I never thought I would be writing this piece before the 2020 season started. Heck, I thought there would be no 2020 season to write about at one point.
But we’re here, and it sure does look like the Tennessee-Arkansas game will be a huge indicator about where Tennessee’s program stands. A game that seemed minimally important when the schedule was released is now a measuring stick that we’re anxiously awaiting.
I’ve made my position pretty clear on why Tennessee fans should not hit the eject button just yet. That would still hold true if Arkansas wins on Saturday.
But you’re kidding yourself if you think there wouldn’t be an effect on morale after a loss like that. Losing to the Alabamas and the Georgias of the world sucks, no doubt about it. It’s understandable though, and there’s really no need to hit the reset button all because you lost to the two most talented teams in the nation who have had multiple years of sustained high level success, while you were busy making the third head coaching change within the decade.
Losing to Arkansas though? That’s a warning siren. That’s a flashing red light. That’s a loss that would make you question the issues beyond the playing field. It would speak to the lack of confidence that players have in the staff—alternatively it could also speak to the lack of confidence that the staff has with each other.
Arkansas is an improved team from last year, there’s no doubt. They’ve gone blow-for-blow with much more talented SEC teams, and they came out victorious against opponents within their same tier (Ole Miss and Mississippi State). But fundamentally, this is a game that Tennessee should win.
Mainly because the Razorbacks’ offense is still a huge impediment on their success. Feleipe Franks (remember him?) is their starter and still has all the limitations he did while at Florida—even if he is a bit better at protecting the ball. The Razorbacks don’t really have a choice but to lean on him, since their run game is abysmal. Part of that is facing good defenses. The majority of it is not having enough talent at both offensive line and running back.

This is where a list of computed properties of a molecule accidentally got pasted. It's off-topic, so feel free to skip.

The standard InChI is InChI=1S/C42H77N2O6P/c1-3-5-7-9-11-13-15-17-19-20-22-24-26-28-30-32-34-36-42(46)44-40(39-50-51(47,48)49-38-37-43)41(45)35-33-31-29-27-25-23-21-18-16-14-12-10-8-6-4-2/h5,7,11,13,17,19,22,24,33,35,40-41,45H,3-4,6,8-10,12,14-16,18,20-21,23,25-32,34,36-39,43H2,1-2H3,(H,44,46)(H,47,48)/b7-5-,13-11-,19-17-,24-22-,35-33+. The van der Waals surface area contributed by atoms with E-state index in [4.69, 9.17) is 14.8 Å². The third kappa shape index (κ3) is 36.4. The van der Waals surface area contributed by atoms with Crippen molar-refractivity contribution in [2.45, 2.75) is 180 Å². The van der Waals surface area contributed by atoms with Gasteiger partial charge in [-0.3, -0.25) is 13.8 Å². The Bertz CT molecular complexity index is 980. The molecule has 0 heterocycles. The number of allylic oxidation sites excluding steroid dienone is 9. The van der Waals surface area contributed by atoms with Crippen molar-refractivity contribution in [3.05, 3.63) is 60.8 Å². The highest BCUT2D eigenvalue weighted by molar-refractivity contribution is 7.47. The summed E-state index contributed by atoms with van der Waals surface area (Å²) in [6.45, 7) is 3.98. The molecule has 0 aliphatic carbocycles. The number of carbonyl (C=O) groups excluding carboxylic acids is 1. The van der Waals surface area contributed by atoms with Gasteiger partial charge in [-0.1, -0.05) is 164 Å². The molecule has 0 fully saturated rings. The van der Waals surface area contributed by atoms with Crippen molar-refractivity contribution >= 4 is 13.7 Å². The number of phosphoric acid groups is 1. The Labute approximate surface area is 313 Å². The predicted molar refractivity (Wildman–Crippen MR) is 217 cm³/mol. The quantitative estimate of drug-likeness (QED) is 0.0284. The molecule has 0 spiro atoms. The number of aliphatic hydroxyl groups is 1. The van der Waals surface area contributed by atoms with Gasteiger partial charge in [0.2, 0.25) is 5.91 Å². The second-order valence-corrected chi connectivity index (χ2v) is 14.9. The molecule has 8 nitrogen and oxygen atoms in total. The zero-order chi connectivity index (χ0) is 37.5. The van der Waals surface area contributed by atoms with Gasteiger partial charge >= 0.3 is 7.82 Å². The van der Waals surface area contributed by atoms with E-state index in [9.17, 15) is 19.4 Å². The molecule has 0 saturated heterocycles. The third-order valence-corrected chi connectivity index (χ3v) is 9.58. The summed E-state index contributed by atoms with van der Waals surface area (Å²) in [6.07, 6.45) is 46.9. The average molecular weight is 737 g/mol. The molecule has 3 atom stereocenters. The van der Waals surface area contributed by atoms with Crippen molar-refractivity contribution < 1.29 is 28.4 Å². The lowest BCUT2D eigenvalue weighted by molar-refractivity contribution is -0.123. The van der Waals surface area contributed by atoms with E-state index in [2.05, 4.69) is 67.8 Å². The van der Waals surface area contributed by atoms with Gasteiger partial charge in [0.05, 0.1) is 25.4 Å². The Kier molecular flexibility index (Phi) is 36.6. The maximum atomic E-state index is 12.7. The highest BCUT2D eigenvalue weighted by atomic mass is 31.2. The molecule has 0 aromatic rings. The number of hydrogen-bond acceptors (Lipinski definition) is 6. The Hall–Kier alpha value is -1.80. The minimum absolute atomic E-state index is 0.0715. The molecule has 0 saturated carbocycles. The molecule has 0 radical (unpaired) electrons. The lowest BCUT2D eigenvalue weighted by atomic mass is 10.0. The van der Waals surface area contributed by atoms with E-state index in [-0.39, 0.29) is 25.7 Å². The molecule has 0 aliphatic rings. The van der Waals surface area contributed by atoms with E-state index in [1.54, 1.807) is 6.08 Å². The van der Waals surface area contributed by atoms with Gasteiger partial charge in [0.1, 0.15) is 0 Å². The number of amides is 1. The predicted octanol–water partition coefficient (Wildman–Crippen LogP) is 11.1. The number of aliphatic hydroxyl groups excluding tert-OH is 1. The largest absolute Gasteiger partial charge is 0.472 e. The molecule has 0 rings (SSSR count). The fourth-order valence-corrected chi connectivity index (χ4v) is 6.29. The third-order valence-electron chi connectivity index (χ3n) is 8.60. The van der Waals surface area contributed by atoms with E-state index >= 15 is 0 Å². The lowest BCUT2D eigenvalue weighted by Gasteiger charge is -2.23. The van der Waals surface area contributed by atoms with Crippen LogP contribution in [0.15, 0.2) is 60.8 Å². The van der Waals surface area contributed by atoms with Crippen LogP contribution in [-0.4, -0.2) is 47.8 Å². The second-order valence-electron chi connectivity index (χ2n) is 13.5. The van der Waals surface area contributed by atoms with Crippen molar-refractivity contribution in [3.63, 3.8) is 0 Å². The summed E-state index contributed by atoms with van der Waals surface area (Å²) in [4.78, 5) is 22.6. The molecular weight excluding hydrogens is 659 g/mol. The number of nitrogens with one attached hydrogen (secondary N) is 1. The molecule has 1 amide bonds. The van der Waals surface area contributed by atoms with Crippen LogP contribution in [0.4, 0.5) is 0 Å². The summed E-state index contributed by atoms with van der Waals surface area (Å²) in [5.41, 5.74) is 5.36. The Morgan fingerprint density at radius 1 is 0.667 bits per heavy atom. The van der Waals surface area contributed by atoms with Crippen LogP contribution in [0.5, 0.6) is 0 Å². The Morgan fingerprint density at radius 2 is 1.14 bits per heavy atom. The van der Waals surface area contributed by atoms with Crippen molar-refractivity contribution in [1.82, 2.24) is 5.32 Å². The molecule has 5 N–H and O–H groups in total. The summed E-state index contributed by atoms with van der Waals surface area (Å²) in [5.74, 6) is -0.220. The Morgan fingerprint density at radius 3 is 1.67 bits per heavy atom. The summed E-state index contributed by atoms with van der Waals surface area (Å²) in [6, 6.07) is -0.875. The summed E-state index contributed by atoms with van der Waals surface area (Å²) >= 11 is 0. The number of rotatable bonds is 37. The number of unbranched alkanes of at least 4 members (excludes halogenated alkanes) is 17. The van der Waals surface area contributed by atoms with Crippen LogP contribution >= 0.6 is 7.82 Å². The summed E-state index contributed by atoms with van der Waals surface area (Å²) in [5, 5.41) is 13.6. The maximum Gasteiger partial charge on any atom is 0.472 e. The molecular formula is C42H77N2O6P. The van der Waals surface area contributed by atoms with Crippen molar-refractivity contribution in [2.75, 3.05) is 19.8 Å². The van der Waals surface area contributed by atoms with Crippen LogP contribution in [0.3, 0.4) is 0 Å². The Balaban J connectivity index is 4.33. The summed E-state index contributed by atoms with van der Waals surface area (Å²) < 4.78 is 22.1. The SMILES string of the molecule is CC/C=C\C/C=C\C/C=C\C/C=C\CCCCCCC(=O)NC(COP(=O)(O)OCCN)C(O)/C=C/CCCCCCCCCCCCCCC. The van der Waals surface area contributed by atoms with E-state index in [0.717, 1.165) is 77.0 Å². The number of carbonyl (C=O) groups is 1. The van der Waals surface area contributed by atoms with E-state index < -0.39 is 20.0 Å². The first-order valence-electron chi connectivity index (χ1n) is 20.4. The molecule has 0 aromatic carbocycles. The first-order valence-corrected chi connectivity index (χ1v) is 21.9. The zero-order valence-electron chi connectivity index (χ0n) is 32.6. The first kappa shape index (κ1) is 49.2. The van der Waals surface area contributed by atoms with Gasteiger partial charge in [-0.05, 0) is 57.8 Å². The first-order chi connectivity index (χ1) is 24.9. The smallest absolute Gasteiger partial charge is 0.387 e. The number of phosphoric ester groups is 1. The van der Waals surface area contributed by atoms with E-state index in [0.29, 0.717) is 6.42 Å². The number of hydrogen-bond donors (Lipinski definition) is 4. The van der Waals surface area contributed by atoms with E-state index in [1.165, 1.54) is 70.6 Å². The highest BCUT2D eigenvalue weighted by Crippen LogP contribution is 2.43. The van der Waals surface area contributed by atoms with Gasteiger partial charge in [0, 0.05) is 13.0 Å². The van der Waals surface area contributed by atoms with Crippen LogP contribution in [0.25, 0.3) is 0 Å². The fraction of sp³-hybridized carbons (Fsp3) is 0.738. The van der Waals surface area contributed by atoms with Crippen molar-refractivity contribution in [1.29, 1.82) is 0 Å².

Meaning the Volunteers should not be surrendering near as many points as they did against Georgia, Alabama, even Kentucky. Realistically, they should be holding Arkansas to around the same number of points that they did Missouri.
If that holds true, it’s time for Tennessee’s offense to show once-and-for-all that they can uphold their end of the bargain. There cannot be two interceptions returned for touchdowns. There cannot be absurd fumbles that kill drives. There cannot be inexplicable playcalling decisions that abandon a part of the game you’re having success with. If you want to convince fans that you’re competent, you need to be able to impose your will and at the very least put up enough points to give your defense breathing room.
I’m not expecting a perfect game from Tennessee. I doubt it will by Volunteers by anything more than two scores. But these are not high benchmarks to meet. Getting trounced by a first-year coaching staff who didn’t even get a full offseason to install their system would be an awful result.
It’s time for this staff to right the ship—or at the very least plug up the holes that sprung in the starboard. Taking on any more water could mean you never reach your destination...and your ship sinks to the ocean floor, resting among the failed undertakings before you.